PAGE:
Colorado State Sen. Larry Crowder, an Alamosa Republican, took to Facebook this week to defend Colorado Republican Sen. Cory Gardner after he controversially took credit for a new health care program that’s expected to save some Coloradans thousands per year on insurance.

The new law, which was passed by Colorado legislators earlier this year, creates what’s called a reinsurance program to help lower health insurance premiums on the individual market by creating a fund to help insurance companies cover high-cost claims. By preventing the most costly patients from raising insurance rates for everyone, the program helps stabilize the price-sensitive individual market, where those who don’t have coverage through their employers or qualify for Medicare or Medicaid buy their insurance plans.

The program is made possible by “innovation waivers” through the Affordable Care Act (ACA), which allows individual states to tweak the law to better provide affordable health care to their residents. Several other states have used these waivers to create reinsurance programs and have seen lower premiums for their residents as a result.

For the roughly 250,00 Coloradans who buy insurance on the individual market, savings are expected to be hugely significant. The Colorado Division of Insurance expects premiums to drop by an average of 18.2%. For Western Slope families, who pay the highest premiums in the state, yearly savings could total $9,000.

That all depends, however, on the survival of the Affordable Care Act. But despite his history of opposition to the landmark health care law, Gardner took to Twitter after the reinsurance program received federal approval last week to trumpet it as a personal achievement, saying he worked to make the program a reality. According to a press release, Gardner wrote a letter to Health and Human Services Secretary Alex Azar and Treasury Secretary Alex Mnuchin advocating for the program in May.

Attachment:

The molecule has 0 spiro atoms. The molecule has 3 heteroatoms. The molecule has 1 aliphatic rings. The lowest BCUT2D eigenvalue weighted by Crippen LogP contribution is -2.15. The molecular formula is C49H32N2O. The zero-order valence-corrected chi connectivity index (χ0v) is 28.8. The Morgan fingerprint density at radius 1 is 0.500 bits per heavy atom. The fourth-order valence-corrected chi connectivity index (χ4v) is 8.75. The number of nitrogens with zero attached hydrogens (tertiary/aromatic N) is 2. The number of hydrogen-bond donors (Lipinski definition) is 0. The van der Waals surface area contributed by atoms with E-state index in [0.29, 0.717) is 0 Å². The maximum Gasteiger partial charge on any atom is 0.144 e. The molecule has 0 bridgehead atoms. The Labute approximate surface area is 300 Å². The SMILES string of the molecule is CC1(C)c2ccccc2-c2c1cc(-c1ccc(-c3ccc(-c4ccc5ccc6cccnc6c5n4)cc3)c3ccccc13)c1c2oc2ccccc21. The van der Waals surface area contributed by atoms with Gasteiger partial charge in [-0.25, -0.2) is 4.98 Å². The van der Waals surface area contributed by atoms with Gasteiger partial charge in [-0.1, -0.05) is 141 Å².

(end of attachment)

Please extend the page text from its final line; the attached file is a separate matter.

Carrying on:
Gardner was immediately called out by Colorado lawmakers who were the driving force behind the bill’s passage, and by 9News’ Kyle Clark, for taking partial credit for a program that will become obsolete if Gardner and his Republican colleagues’ efforts to undermine the ACA are successful.

In fact, Gardner this week called the ACA unconstitutional when asked by The Hill whether he supports the federal lawsuit, backed by the Trump Administration, that would throw the ACA out entirely if it succeeds.

“If the Democrats want to stand for an unconstitutional law, I guess that’s their choice,” Gardner said.

Crowder, however, disagrees with the characterization that Gardner took credit for the reinsurance program.

“I don’t believe that he took credit for it rather than he was saying thanks for getting this done,” Crowder told the Colorado Times Recorder.

On Facebook, Crowder also said the “uproar” around Gardner’s statement is “not accurate.”

When asked whether he thought it was disingenuous that Gardner would claim to be a proponent of reinsurance while simultaneously putting it in jeopardy as a result of his opposition to the ACA, Crowder said, “I understand what you’re saying, but I think it’s just not quite exactly right.”

“You know, you could be opposed to Obamacare but I think what we’re looking at here is we had a chance to fix one of those repercussions of Obamacare,” he added. “In my opinion, the Affordable Care Act is what caused this discrepancy in insurance premiums in the state of Colorado in rural areas.”

After Bob Seay, secretary for the Colorado Democratic Party and a former candidate for Congress, pressed Crowder on why Republicans didn’t get on board with a reinsurance program sooner, Crowder said they were “not aware it existed.”

In 2018, however, lawmakers introduced a nearly identical reinsurance bill. The bill was approved by the Democratically-controlled House of Representatives but failed after it was rejected by Republicans in the Senate State, Veterans, and Military Affairs Committee.

Crowder says he didn’t know about the bill in 2018 because it never made it to the Senate Health and Human Services Committee where he sits.

“Since this went to the veterans committee, and since this was killed in committee I would have no knowledge of this bill,” Crowder said.